Services within process improvement


Efficient use of raw materials

production efficiency

By benchmarking theoretical and actual consumption, you can estimate possible savings. If they are significant; next step is to reduce the gap. Conduct a benchmarking per product and per process to decide where to focus. The more information you have, the easier it is to identify improvements. Raw material consumption can be reduced by reducing shrinkage and optimizing the production process.

If you recover raw material by distillation processes, significant savings can be gained through optimization. Lean Tech has managed projects where the raw material consumption was reduced by 470 000 $ annual by recovering raw materials.

Shrinkage of raw materials can end up as emission, through wastewater, air emission, waste to landfill or waste for recovery. If you want to reduce the waste, gaining control of your emission is a good start. Lean Tech perform benchmarking and process optimization. 

Efficient use of energy

energy efficiency

Start by mapping and benchmarking today’s consumption: What is the energy consumption for different products? What about the different processes? How much energy do different machines and equipment utilize?

The more you know about your energy consumption, the easier it is to improve. If you miss the necessary measurements, you can calculate the theoretical consumption. Start by improving your most energy intensive processes. 

It can be profitable to invest in flow meters for steam or electricity meters to differentiate the consumption and identify the most energy intensive processes. Lean Tech has helped a company reduce the energy costs with 200 000 $ annual by mapping the consumption and optimizing the effectiveness of the production process. Lean Tech also assist with benchmarking energy consumption.  

Kvalitetsforbedring If you know which factors are important for quality and you control them within the acceptable variation, you achieve the wanted product quality.

Six Sigma involves statistical tool to understand variation and identify critical factors. It is important to know the critical factors of your processes to avoid spending time controlling non-important factors. Control of critical factors gives predictable results and satisfied customers if the quality is within the customer specifications. There are examples of companies that have canceled the launch of new product because they have not identified all critical factors for quality. The variation of product quality was unacceptable for the customer. If critical factors are unknown it's difficult to reduce variation. 

What are the critical factors of your processes? How do you control their variation?

Tools to improve quality

Lean Tech use the following tools to improve quality:

Lean Tech use the following tools to improve quality:

  • Statistical Process Control and capability reveal whether normal or special cause variation is causing quality issues. These types of variation have different improvement strategies.
  • Process mapping identifies variables that contribute to variation of product quality.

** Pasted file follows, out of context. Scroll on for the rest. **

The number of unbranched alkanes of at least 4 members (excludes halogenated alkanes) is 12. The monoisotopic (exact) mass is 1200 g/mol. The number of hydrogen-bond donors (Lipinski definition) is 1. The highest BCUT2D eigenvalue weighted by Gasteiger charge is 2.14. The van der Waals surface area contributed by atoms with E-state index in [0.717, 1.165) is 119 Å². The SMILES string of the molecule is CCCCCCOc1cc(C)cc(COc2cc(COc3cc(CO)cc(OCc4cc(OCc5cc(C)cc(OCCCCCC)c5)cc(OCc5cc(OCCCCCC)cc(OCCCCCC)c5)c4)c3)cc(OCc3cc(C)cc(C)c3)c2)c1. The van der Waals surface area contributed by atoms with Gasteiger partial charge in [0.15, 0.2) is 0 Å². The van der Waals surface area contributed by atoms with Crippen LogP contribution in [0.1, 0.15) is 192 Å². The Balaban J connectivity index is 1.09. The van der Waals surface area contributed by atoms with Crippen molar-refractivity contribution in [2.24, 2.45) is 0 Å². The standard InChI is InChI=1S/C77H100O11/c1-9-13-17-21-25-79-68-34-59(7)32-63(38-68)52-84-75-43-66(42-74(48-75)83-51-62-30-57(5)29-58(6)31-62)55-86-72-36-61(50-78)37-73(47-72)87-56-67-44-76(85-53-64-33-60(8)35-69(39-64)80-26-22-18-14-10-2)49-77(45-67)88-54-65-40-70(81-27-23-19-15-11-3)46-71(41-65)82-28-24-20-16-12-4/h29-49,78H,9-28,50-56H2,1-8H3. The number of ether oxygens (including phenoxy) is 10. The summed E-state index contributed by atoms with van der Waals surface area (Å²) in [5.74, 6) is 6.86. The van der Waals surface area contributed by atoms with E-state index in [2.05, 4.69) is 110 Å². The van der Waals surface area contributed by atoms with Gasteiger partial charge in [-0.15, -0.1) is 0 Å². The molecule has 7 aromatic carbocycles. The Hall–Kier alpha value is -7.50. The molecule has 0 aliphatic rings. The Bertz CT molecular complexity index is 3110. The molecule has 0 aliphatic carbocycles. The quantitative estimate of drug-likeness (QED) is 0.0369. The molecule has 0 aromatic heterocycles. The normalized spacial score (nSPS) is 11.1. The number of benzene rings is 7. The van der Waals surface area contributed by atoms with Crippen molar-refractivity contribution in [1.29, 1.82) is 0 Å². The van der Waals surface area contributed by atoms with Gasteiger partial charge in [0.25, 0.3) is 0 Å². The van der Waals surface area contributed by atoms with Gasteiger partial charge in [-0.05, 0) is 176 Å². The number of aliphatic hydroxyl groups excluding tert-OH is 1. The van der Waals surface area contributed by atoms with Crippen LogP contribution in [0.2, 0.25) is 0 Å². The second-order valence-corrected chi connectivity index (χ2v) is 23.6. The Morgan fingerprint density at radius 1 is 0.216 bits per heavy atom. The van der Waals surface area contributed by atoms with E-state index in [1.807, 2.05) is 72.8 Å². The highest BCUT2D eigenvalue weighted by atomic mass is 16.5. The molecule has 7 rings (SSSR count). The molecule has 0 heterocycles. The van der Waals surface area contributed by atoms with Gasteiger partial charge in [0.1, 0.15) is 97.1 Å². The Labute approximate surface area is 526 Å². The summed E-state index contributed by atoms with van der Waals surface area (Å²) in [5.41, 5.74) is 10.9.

• Graphical analysis can prove or disprove root causes
  • Hypothesis testing can prove or disprove root causes when graphical analyzes are not clear
  • Correlation and design of experiment can help you determine optimal factor values.
  • Statistical Process Control (Control Chart) monitors variation of critical variables (proven root causes) and ensures correct quality

These tools are used within Lean Six Sigma's problem-solving method DMAIC: Define (understand problem and set goals) - Measure (map current situation) - Analyze (prove root causes) - Improve (solve root causes) - Control (create lasting results). 

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To achieve high productivity, good flow through the value chain is important. For some manufacturing companies, multiple independent machines might collaborate to produce the complete product.

Some machines produce more scrap, have more down time or run at lower speed. To measure the efficiency of each machine and determine bottlenecks, you can use OEE (Overall Equipment Effectiveness) as a productivity indicator. It reveals loss of production time and capacity.

The available production time is crucial to the OEE calculation and should reflect the time losses you want to highlight. You can learn more in Lean Techs OEE video.

Low OEE may cause subsequent machines to wait - queuing. Obviously, capacity can be increased by increasing the efficiency (OEE) of the slowest machine, but also increasing the buffer between machines can improve productivity. 

To assess this, an analysis of stop-causes and time should be performed to calculate the effect of increased buffer. Lean Tech performs such analyzes.

Some companies have manual logging of stops causes. In this case it is important to have clearly defined stop causes to ensure operating personnel selects the same cause regardless of who's at work. It is also important that the stop causes are defined to identify the root cause. As an example, stop causes like "Other" or "Waiting" do not say anything about the root cause. You need to break this stop cause into possible root causes.

If you need help boosting your productivity, contact Lean Tech to hear what we can do for you. 

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Contact info

Lean Tech AS | Snøfonna 5

0047 481 23 070

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Lørenskog, Norway


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